A mid-air terror scare ensued after a Chautauqua Airlines pilot was accidentally locked in the plane's lavatory and sent a passenger with a thick foreign accent to the cockpit for help.
Wednesday night's flight from Asheville, N.C. was not far from its destination at New York's LaGuardia Airport when a spooked co-pilot refused to let the Good Samaritan in. Instead, he called the control tower at LaGuardia Airport and warned of his serious concerns that an attack was underway.
As the passenger continued to bang on the cockpit door for assistance, the co-pilot refused to budge. Consequently, fighter planes were alerted of the incident.
The captain has disappeared in the back and I have someone with a thick foreign accent trying to access the cockpit, the co-pilot radioed. The captain disappeared in the back...went to use the restroom. What I'm being told is he's stuck in the lav and someone with a thick foreign accent is giving me a password to access the cockpit and I'm not about to let him in.
Air traffic control appeared to agree with the co-pilot, advising him to declare emergency and just get on the ground.
The scare only ended when the pilot managed to force his way out of the toilet and resume his place behind the controls.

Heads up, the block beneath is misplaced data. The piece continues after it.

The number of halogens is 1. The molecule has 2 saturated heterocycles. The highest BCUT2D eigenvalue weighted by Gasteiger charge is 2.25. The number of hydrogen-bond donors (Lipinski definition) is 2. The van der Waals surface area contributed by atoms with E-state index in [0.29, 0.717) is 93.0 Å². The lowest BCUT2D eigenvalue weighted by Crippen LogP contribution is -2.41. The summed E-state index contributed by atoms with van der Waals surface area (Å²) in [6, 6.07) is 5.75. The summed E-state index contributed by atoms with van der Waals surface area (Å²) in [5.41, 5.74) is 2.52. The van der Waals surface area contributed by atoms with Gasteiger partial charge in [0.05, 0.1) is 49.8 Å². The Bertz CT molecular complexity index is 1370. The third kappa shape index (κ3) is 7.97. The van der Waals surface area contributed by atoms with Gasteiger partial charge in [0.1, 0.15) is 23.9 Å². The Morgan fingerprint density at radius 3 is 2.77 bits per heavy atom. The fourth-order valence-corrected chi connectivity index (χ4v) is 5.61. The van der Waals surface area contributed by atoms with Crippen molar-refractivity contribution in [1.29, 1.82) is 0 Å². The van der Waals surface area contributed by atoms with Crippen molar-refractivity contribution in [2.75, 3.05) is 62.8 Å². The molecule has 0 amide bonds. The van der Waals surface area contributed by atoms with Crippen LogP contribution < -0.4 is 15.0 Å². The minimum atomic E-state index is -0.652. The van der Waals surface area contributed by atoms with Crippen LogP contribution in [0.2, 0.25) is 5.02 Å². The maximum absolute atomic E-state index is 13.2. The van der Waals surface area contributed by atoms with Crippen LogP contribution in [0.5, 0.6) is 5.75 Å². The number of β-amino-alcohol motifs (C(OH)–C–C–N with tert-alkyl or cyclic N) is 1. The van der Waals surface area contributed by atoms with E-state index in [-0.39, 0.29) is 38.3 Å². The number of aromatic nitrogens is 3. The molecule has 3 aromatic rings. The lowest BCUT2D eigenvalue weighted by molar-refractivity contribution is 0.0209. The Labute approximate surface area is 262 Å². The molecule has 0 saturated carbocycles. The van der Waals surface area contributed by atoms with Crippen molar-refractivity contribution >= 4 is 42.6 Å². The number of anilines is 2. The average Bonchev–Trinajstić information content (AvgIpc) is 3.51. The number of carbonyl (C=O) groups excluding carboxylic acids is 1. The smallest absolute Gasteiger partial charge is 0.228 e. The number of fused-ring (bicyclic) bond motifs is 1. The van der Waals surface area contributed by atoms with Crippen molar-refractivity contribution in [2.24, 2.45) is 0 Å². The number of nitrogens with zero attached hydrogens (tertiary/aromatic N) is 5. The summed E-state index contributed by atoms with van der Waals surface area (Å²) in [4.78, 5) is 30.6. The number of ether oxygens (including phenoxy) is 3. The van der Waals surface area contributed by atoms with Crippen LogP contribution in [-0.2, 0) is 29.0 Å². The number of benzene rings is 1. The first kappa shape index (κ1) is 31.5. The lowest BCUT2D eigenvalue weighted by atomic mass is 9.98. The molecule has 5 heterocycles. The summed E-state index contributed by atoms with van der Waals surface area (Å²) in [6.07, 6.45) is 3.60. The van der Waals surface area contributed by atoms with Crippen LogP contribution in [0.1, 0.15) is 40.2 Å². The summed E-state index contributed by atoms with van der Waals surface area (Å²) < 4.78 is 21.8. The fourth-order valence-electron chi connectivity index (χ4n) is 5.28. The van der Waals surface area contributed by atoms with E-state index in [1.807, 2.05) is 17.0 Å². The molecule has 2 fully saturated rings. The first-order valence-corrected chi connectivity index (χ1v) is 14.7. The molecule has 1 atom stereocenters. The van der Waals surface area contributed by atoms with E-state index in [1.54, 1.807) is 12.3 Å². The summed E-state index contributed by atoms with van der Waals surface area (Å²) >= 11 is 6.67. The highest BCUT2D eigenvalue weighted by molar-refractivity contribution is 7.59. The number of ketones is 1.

In a cockpit radio recording obtained by the New York Post, the pilot is heard talking with air traffic control.
The captain, myself, went back to the lavatory and the door latch broke and I had to fight my way out of it with my body to get the door open.
There is no issue, no threat, he said.
The sky-high drama began when the pilot of the Chautauqua Airlines flight (a regional carrier for Delta) decided to take a bathroom break shortly before landing at LaGuardia. As he attempted to exit the lavatory, the latch reportedly broke, locking him inside during the crucial moments of the journey.
At the time, the plane was holding pattern above the airport and ready to touch down.
The well-meaning passenger heard the pilot's cries for help and rushed in to assist. The pilot then told the passenger to go to the cockpit and tell the crew of his situation, according to the New York Post.
That's when the drama began.
FBI and Port Authority officials met the plane when it finally landed in New York.
According to the New York Post, which broke the story, a spokesman for Chautauqua confirmed that cops talked to the passengers and quickly realized it was all a big misunderstanding.